News / Middle East

Turkey's Pro-Kurdish Candidate Eyes Historic Threshold

Supporters listen to Turkish Kurdish presidential candidate Selahattin Demirtas as he makes address in Mersin, Turkey, July 31, 2014.
Supporters listen to Turkish Kurdish presidential candidate Selahattin Demirtas as he makes address in Mersin, Turkey, July 31, 2014.
Dorian Jones

Thousands turned out at a Sunday rally in Istanbul to hear Selahattin Demirtas, leader of the pro-Kurdish People’s Democracy Party (HDP), campaign for president.

Addressing the crowd with calls for peace, inclusiveness and democracy, Demirtas, analysts say, has mastered the skill of holding together rival factions of the pro-Kurdish movement.

A charismatic and skilled politician, the 41-year-old has reaching beyond his usual voting base, leading some analysts to think his campaign could affect outcome of the first-round vote on August 10.

According to Sinan Ulgen of the Brussels-based Carnegie Institute, although opinion polls put Demirtas far behind the two other candidates, his ability to reach an unusually broad swath of the Turkish electorate — his campaign has been resolutely focused on a message of inclusiveness and warnings against sectarian divides — he may have a particularly adverse impact on Prime Minister Recep Tayyip Erdogan's presidential bid.

Erdogan is seeking to win the presidential election outright in the first round with 50 percent plus one of the votes.

If no candidate achieves this, a run-off election will be held two weeks later.

"The Kurdish vote will be important for Erdogan," said Ulgen. "Selahattin Demirtas is a good candidate, and therefore in the first round the Kurdish vote is likely to go to their own candidate. So Erdogan will not be able to get as high a Kurdish vote as he would like."

Ekmeleddin Ihsanoglu, Erdogan's chief rival, is backed by the main opposition center-left Republican People’s Party and the far right National Action Party.

"Problems of sectarianism in Iraq and Syria also exist here, and the prime minister is paving the way for more divisions," Demirtas told the crowd on Sunday, adding that he although stands for greater human humans, along with advocating expanded rights for women and workers, the danger of sectarian division poses the biggest threat.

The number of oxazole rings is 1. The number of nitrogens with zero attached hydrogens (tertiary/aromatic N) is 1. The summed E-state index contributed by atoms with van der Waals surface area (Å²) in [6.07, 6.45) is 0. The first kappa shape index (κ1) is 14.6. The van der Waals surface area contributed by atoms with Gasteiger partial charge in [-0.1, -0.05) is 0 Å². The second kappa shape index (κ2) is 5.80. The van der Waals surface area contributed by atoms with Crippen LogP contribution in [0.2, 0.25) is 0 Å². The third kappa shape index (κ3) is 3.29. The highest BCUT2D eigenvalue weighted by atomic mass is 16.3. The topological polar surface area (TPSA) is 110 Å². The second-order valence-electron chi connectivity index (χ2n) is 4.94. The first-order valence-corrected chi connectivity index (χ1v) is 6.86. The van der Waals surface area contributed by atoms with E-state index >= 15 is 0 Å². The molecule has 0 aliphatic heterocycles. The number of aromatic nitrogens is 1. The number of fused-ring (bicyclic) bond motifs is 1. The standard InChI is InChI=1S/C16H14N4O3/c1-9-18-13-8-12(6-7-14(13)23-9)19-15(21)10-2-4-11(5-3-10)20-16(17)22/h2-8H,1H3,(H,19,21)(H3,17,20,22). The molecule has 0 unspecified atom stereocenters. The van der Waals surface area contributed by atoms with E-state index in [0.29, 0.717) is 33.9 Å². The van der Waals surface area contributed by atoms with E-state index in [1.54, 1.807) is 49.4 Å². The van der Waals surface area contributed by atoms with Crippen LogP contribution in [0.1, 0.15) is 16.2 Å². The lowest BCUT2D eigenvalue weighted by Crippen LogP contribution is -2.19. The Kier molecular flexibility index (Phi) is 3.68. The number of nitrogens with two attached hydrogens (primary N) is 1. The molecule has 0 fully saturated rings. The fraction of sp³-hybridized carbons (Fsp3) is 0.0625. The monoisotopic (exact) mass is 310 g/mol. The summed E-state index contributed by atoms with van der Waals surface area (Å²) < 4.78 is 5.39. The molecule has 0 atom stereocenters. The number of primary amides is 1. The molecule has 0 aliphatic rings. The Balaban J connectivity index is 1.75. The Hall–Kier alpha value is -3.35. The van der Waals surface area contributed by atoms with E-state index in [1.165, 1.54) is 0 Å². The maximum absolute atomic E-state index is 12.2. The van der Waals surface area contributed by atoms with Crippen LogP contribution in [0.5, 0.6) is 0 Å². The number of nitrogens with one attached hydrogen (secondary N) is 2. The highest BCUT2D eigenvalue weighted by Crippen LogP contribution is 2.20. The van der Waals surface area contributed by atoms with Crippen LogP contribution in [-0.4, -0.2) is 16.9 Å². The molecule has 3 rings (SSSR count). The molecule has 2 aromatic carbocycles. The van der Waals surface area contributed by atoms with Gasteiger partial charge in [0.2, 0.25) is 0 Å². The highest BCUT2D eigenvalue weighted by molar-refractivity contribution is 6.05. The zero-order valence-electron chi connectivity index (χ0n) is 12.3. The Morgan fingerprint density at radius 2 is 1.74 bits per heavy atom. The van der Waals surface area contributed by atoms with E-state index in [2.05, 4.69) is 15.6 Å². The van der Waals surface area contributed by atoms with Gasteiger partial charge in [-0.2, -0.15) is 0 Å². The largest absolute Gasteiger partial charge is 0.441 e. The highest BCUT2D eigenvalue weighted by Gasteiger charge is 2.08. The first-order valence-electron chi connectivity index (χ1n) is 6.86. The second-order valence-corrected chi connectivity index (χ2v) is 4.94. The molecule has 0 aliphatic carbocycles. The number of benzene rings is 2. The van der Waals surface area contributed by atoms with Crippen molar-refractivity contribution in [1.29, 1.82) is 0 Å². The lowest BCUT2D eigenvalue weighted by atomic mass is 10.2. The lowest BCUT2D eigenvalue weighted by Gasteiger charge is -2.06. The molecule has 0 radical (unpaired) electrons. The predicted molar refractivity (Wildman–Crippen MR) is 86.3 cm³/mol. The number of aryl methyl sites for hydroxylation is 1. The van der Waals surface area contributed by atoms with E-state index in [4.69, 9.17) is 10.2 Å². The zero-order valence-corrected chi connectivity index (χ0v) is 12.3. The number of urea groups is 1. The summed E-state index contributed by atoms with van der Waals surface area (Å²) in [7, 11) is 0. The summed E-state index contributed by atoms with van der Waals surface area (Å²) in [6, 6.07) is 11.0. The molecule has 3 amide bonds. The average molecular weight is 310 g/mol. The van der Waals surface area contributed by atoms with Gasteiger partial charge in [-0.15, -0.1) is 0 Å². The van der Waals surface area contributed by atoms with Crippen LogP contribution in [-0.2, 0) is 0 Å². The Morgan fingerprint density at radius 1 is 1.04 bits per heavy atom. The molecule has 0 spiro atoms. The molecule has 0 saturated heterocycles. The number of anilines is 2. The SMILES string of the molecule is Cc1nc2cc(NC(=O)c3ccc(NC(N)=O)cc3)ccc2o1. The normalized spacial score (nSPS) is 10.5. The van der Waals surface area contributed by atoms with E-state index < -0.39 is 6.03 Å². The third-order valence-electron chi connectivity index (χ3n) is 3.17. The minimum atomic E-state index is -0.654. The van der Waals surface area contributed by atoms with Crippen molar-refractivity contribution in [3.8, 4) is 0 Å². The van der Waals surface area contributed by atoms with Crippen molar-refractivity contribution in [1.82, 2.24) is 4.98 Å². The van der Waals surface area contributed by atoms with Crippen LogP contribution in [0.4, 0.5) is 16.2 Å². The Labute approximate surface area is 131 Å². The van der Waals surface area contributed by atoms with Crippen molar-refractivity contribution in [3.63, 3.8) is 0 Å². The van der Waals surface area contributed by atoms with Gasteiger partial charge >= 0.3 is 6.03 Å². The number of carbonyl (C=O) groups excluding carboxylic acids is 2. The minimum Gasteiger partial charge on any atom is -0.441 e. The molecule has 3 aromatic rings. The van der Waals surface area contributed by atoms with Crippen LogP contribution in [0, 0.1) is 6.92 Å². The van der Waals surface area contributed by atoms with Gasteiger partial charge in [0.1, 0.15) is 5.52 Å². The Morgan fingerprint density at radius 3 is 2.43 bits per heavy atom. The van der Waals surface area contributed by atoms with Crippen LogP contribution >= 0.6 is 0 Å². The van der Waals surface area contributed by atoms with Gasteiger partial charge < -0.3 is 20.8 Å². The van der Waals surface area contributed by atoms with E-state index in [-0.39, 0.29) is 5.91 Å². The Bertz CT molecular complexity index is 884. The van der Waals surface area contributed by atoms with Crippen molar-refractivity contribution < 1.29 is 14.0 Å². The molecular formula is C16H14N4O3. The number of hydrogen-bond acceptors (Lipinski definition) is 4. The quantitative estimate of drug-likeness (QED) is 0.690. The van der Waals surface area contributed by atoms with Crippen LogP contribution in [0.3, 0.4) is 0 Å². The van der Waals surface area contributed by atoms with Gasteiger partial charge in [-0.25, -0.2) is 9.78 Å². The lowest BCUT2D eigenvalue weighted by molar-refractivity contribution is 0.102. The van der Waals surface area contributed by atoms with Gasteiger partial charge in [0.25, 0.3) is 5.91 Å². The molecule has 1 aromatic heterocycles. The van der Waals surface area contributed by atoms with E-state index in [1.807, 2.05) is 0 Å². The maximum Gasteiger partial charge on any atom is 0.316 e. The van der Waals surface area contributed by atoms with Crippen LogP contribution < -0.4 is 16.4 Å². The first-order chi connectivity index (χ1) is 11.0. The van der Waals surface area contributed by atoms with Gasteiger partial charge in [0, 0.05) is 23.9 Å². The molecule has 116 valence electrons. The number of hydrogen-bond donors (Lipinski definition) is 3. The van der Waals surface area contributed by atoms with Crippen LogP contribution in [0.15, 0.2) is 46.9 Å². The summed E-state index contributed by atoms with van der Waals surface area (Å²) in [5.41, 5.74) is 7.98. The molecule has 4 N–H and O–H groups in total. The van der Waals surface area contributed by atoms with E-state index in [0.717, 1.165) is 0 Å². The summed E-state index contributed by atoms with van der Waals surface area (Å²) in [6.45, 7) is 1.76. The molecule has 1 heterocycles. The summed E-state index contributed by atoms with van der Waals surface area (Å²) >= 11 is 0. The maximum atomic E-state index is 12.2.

Polls show Demirtas could take around 10 percent of the vote, higher than his party's usual six percent. But the candidate is handicapped by limited financial resources and restricted media exposure. According to official figures in the first few days of the campaign, Turkey's state broadcaster gave him a few minutes of air time compared with over 300 minutes for Prime Minister Erdogan.

Demirtas on Sunday mocked the state broadcaster for its "fair and scrupulously unbiased coverage," and the sarcasm went viral on Turkish social media. For Turkish campaign politics, it's viewed by many as a fresh approach.

"It's important to vote for Demirtas because he is fighting for democracy and human rights for everyone," said one Turkish student at the rally, who spoke on the condition of anonymity. "He will represent all sections of society."

With s strong following among the young, analysts say Demirtas may be able attract some of those who participated in last year’s anti-government protests known as the Gezi movement.

Demirtas's HDP party has been struggling to be seen as more than just an ethnic and human rights movement. If his campaign secures a significantly higher than usual vote for the party — and if it secures votes beyond traditionally pro-Kurdish areas — some analysts think the campaign may achieve a historically important step across Turkey's ethnically defined electoral divide.

You May Like

Nigeria Incumbent in Tight Spot as Poll Nears

Muhammadu Buhari is running a strong challenge to Goodluck Jonathan, amid a faltering economy and Boko Haram security worries More

Video Liberia's Almost Last Ebola Patient Grateful but Still Grieving

Beatrice Yardolo tells VOA that despite her fame, life is still a struggle as she waits for government's promise of support to arrive More

Video Cambodian Land Grabs Threaten Traditional Communities

At least seven different indigenous groups in Ratanakiri depend mainly on forest products for their survival, say they face loss of their land, traditional way of life More

This forum has been closed.
Comment Sorting
Comments
     
by: richard jones from: usa
August 05, 2014 8:20 AM